Across my many engagements I have encountered three distinct levels among entrepreneurs when it comes to reviewing and understanding accounts receivable, accounts payable, and cash flow statements.
Level 1: Customer has a good understanding of what his business is owed (total amount), and in most cases when the amounts are owed (aging).
Level 2: Customer also has a good understanding of what is payable (total amount), and in most cases when (aging).
Level 3: Cash Flow Statement (which includes changes in A/R and A/P balances) is reviewed at least weekly and every time you need to make a decision.
For most business owners, getting to Level 1 is not that difficult—the issue is that they almost always stay right at that level. This stagnation is risky. A lack of attention to payables can result in a loss of the key relationships you need to ensure that you can always supply your product. And in extreme cases, mishandling your payables can result in lawsuits.
And is there any worse feeling than when a company unexpectedly runs out of cash and can’t make payroll or pay a key vendor to ship an order? There are too many painful examples.
In my practice I stress and reinforce that companies quickly and competently must get to Level 3 because, once you're there, that level of commitment to reviewing statements allows a business owner to make a perfect numbers-driven decision every time and, most importantly, understand the effects those decisions have on cash.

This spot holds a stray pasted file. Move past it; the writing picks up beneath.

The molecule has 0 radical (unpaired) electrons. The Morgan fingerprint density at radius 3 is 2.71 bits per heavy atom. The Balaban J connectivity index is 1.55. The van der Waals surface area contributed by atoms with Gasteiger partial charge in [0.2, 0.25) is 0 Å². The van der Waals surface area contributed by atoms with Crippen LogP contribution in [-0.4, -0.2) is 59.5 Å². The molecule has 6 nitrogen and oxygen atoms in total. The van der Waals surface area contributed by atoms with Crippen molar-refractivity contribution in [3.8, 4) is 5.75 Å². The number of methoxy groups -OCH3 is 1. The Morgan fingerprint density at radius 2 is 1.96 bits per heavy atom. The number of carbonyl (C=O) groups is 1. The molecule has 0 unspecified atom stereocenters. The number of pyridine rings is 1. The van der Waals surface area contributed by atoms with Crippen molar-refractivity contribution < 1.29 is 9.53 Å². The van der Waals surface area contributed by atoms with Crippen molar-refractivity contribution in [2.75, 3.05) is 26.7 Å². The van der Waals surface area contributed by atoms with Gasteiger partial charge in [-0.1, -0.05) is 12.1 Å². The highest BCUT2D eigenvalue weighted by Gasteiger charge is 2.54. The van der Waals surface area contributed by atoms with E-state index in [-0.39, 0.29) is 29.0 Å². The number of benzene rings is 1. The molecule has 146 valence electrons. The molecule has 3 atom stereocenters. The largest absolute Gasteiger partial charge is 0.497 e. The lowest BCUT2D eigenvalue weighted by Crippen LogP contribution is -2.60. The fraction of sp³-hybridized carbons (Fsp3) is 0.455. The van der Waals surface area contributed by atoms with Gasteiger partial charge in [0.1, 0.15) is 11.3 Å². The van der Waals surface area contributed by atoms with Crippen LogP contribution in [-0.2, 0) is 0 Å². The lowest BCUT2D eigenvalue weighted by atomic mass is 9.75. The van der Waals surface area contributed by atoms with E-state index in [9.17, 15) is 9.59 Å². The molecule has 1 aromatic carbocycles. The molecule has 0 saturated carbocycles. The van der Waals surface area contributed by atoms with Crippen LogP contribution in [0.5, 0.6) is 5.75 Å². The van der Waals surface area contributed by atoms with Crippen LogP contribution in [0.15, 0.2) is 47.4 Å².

Here are three tips for managing your cash flow
Remember that your A/R is your largest piggy bank, which can be tapped as needed. Know which customers can pay you more quickly if you need it. It can often be cheaper and easier to offer prompt payment discounts (especially with your best relationships) than to tap bank credit facilities or other debt instruments.
If you are in quick need of cash, or of holding onto cash, your A/P is your safety net. In most cases you can stretch out payments to vendors ethically and within your personal financial value system if you are in constant communication and forthright in your request. That being said, you must never ever stretch out payables to those companies related to sourcing, producing or selling your product.
Your cash flow statement (and your accountant) loves consistency and simplicity. One way to achieve consistency is to offer similar terms to both your vendors and your creditors.
Odds are, if you are reviewing your statements frequently, and you follow these tips, you will probably never run out of cash because you will know with enough forethought how you may use your A/R and A/P to manage through any challenge.